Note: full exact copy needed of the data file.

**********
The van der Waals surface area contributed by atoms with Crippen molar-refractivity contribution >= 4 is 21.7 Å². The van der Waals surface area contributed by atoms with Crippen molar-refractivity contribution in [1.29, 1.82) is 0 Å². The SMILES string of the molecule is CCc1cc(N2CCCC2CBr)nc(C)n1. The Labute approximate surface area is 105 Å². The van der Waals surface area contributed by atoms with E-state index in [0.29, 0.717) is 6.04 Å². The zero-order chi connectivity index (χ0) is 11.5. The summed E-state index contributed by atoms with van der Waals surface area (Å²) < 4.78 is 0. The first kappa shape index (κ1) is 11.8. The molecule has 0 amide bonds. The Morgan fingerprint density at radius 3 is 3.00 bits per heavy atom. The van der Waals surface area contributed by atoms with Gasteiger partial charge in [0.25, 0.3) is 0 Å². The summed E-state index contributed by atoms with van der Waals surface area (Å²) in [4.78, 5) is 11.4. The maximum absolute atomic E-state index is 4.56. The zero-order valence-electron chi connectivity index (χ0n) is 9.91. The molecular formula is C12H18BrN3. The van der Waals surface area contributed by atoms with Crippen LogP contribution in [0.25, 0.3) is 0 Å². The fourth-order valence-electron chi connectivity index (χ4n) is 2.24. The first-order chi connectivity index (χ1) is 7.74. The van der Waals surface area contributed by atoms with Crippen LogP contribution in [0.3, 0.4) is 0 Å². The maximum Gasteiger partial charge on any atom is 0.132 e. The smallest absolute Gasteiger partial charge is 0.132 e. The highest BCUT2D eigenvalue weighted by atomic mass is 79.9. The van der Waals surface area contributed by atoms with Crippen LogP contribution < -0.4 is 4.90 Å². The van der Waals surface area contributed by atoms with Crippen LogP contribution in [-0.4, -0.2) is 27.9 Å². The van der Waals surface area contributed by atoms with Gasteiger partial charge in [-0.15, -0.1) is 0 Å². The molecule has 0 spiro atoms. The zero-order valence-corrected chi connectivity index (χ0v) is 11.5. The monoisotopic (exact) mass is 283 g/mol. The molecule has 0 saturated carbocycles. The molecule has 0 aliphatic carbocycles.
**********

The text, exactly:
The van der Waals surface area contributed by atoms with Crippen molar-refractivity contribution >= 4 is 21.7 Å². The van der Waals surface area contributed by atoms with Crippen molar-refractivity contribution in [1.29, 1.82) is 0 Å². The SMILES string of the molecule is CCc1cc(N2CCCC2CBr)nc(C)n1. The Labute approximate surface area is 105 Å². The van der Waals surface area contributed by atoms with E-state index in [0.29, 0.717) is 6.04 Å². The zero-order chi connectivity index (χ0) is 11.5. The summed E-state index contributed by atoms with van der Waals surface area (Å²) < 4.78 is 0. The first kappa shape index (κ1) is 11.8. The molecule has 0 amide bonds. The Morgan fingerprint density at radius 3 is 3.00 bits per heavy atom. The van der Waals surface area contributed by atoms with Gasteiger partial charge in [0.25, 0.3) is 0 Å². The summed E-state index contributed by atoms with van der Waals surface area (Å²) in [4.78, 5) is 11.4. The maximum absolute atomic E-state index is 4.56. The zero-order valence-electron chi connectivity index (χ0n) is 9.91. The molecular formula is C12H18BrN3. The van der Waals surface area contributed by atoms with Crippen LogP contribution in [0.25, 0.3) is 0 Å². The fourth-order valence-electron chi connectivity index (χ4n) is 2.24. The first-order chi connectivity index (χ1) is 7.74. The van der Waals surface area contributed by atoms with Crippen LogP contribution in [0.3, 0.4) is 0 Å². The maximum Gasteiger partial charge on any atom is 0.132 e. The smallest absolute Gasteiger partial charge is 0.132 e. The highest BCUT2D eigenvalue weighted by atomic mass is 79.9. The van der Waals surface area contributed by atoms with Crippen LogP contribution < -0.4 is 4.90 Å². The van der Waals surface area contributed by atoms with Crippen LogP contribution in [-0.4, -0.2) is 27.9 Å². The van der Waals surface area contributed by atoms with Gasteiger partial charge in [-0.15, -0.1) is 0 Å². The molecule has 0 spiro atoms. The zero-order valence-corrected chi connectivity index (χ0v) is 11.5. The monoisotopic (exact) mass is 283 g/mol. The molecule has 0 saturated carbocycles. The molecule has 0 aliphatic carbocycles.